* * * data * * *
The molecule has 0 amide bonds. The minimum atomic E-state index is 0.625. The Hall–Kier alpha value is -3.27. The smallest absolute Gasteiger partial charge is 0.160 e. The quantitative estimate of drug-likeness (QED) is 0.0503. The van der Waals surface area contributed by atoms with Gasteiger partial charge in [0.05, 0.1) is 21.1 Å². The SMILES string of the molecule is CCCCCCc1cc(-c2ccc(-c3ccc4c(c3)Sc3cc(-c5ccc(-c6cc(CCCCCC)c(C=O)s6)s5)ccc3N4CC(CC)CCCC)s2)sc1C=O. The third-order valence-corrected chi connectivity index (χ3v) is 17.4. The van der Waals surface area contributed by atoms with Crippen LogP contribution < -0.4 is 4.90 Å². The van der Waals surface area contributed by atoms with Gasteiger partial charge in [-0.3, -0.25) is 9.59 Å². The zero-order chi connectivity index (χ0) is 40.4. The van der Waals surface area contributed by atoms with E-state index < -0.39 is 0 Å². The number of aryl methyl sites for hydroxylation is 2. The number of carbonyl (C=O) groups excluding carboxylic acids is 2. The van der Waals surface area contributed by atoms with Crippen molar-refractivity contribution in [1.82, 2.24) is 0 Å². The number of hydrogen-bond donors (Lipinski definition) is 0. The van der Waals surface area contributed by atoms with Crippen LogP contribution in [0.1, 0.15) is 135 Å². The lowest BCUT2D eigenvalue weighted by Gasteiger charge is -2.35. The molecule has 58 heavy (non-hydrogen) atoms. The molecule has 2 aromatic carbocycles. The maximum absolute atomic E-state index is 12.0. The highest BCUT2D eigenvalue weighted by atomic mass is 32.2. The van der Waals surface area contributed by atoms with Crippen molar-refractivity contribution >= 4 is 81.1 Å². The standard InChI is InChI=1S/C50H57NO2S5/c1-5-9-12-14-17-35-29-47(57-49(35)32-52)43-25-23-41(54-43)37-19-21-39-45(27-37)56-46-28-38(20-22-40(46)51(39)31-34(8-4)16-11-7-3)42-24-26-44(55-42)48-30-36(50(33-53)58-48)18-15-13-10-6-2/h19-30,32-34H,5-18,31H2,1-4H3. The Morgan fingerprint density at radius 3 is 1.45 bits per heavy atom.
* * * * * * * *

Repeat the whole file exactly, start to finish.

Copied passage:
The molecule has 0 amide bonds. The minimum atomic E-state index is 0.625. The Hall–Kier alpha value is -3.27. The smallest absolute Gasteiger partial charge is 0.160 e. The quantitative estimate of drug-likeness (QED) is 0.0503. The van der Waals surface area contributed by atoms with Gasteiger partial charge in [0.05, 0.1) is 21.1 Å². The SMILES string of the molecule is CCCCCCc1cc(-c2ccc(-c3ccc4c(c3)Sc3cc(-c5ccc(-c6cc(CCCCCC)c(C=O)s6)s5)ccc3N4CC(CC)CCCC)s2)sc1C=O. The third-order valence-corrected chi connectivity index (χ3v) is 17.4. The van der Waals surface area contributed by atoms with Crippen LogP contribution < -0.4 is 4.90 Å². The van der Waals surface area contributed by atoms with Gasteiger partial charge in [-0.3, -0.25) is 9.59 Å². The zero-order chi connectivity index (χ0) is 40.4. The van der Waals surface area contributed by atoms with E-state index < -0.39 is 0 Å². The number of aryl methyl sites for hydroxylation is 2. The number of carbonyl (C=O) groups excluding carboxylic acids is 2. The van der Waals surface area contributed by atoms with Crippen molar-refractivity contribution in [1.82, 2.24) is 0 Å². The number of hydrogen-bond donors (Lipinski definition) is 0. The van der Waals surface area contributed by atoms with Crippen LogP contribution in [0.1, 0.15) is 135 Å². The lowest BCUT2D eigenvalue weighted by Gasteiger charge is -2.35. The molecule has 58 heavy (non-hydrogen) atoms. The molecule has 2 aromatic carbocycles. The maximum absolute atomic E-state index is 12.0. The highest BCUT2D eigenvalue weighted by atomic mass is 32.2. The van der Waals surface area contributed by atoms with Crippen molar-refractivity contribution >= 4 is 81.1 Å². The standard InChI is InChI=1S/C50H57NO2S5/c1-5-9-12-14-17-35-29-47(57-49(35)32-52)43-25-23-41(54-43)37-19-21-39-45(27-37)56-46-28-38(20-22-40(46)51(39)31-34(8-4)16-11-7-3)42-24-26-44(55-42)48-30-36(50(33-53)58-48)18-15-13-10-6-2/h19-30,32-34H,5-18,31H2,1-4H3. The Morgan fingerprint density at radius 3 is 1.45 bits per heavy atom.